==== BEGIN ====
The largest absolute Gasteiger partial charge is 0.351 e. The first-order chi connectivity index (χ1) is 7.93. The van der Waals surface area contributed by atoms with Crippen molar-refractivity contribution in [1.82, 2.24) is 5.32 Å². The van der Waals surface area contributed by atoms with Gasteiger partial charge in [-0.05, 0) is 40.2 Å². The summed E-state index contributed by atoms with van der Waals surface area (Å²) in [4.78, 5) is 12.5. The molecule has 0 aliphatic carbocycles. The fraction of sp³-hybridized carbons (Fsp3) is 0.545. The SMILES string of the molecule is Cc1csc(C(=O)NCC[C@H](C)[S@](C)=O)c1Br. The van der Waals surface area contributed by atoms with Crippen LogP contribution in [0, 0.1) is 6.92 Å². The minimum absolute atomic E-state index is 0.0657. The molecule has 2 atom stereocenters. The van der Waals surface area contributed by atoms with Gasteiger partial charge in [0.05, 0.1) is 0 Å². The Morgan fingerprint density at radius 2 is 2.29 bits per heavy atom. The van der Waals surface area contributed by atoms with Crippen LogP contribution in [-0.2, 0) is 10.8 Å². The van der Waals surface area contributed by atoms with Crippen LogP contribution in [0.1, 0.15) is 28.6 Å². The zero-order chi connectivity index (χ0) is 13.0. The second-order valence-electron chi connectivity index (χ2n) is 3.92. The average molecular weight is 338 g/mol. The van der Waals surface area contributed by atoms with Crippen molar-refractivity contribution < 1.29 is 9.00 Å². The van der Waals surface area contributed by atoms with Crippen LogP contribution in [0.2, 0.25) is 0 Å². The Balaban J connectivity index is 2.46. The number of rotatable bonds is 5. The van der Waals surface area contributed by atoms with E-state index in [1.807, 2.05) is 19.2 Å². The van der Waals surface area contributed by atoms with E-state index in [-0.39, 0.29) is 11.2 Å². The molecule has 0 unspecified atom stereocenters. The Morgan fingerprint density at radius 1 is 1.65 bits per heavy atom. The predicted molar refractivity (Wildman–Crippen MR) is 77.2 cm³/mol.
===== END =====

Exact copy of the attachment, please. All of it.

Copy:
The largest absolute Gasteiger partial charge is 0.351 e. The first-order chi connectivity index (χ1) is 7.93. The van der Waals surface area contributed by atoms with Crippen molar-refractivity contribution in [1.82, 2.24) is 5.32 Å². The van der Waals surface area contributed by atoms with Gasteiger partial charge in [-0.05, 0) is 40.2 Å². The summed E-state index contributed by atoms with van der Waals surface area (Å²) in [4.78, 5) is 12.5. The molecule has 0 aliphatic carbocycles. The fraction of sp³-hybridized carbons (Fsp3) is 0.545. The SMILES string of the molecule is Cc1csc(C(=O)NCC[C@H](C)[S@](C)=O)c1Br. The van der Waals surface area contributed by atoms with Crippen LogP contribution in [0, 0.1) is 6.92 Å². The minimum absolute atomic E-state index is 0.0657. The molecule has 2 atom stereocenters. The van der Waals surface area contributed by atoms with Gasteiger partial charge in [0.05, 0.1) is 0 Å². The Morgan fingerprint density at radius 2 is 2.29 bits per heavy atom. The van der Waals surface area contributed by atoms with Crippen LogP contribution in [-0.2, 0) is 10.8 Å². The van der Waals surface area contributed by atoms with Crippen LogP contribution in [0.1, 0.15) is 28.6 Å². The zero-order chi connectivity index (χ0) is 13.0. The second-order valence-electron chi connectivity index (χ2n) is 3.92. The average molecular weight is 338 g/mol. The van der Waals surface area contributed by atoms with Crippen molar-refractivity contribution < 1.29 is 9.00 Å². The van der Waals surface area contributed by atoms with Crippen LogP contribution in [0.2, 0.25) is 0 Å². The Balaban J connectivity index is 2.46. The number of rotatable bonds is 5. The van der Waals surface area contributed by atoms with E-state index in [1.807, 2.05) is 19.2 Å². The van der Waals surface area contributed by atoms with E-state index in [-0.39, 0.29) is 11.2 Å². The molecule has 0 unspecified atom stereocenters. The Morgan fingerprint density at radius 1 is 1.65 bits per heavy atom. The predicted molar refractivity (Wildman–Crippen MR) is 77.2 cm³/mol.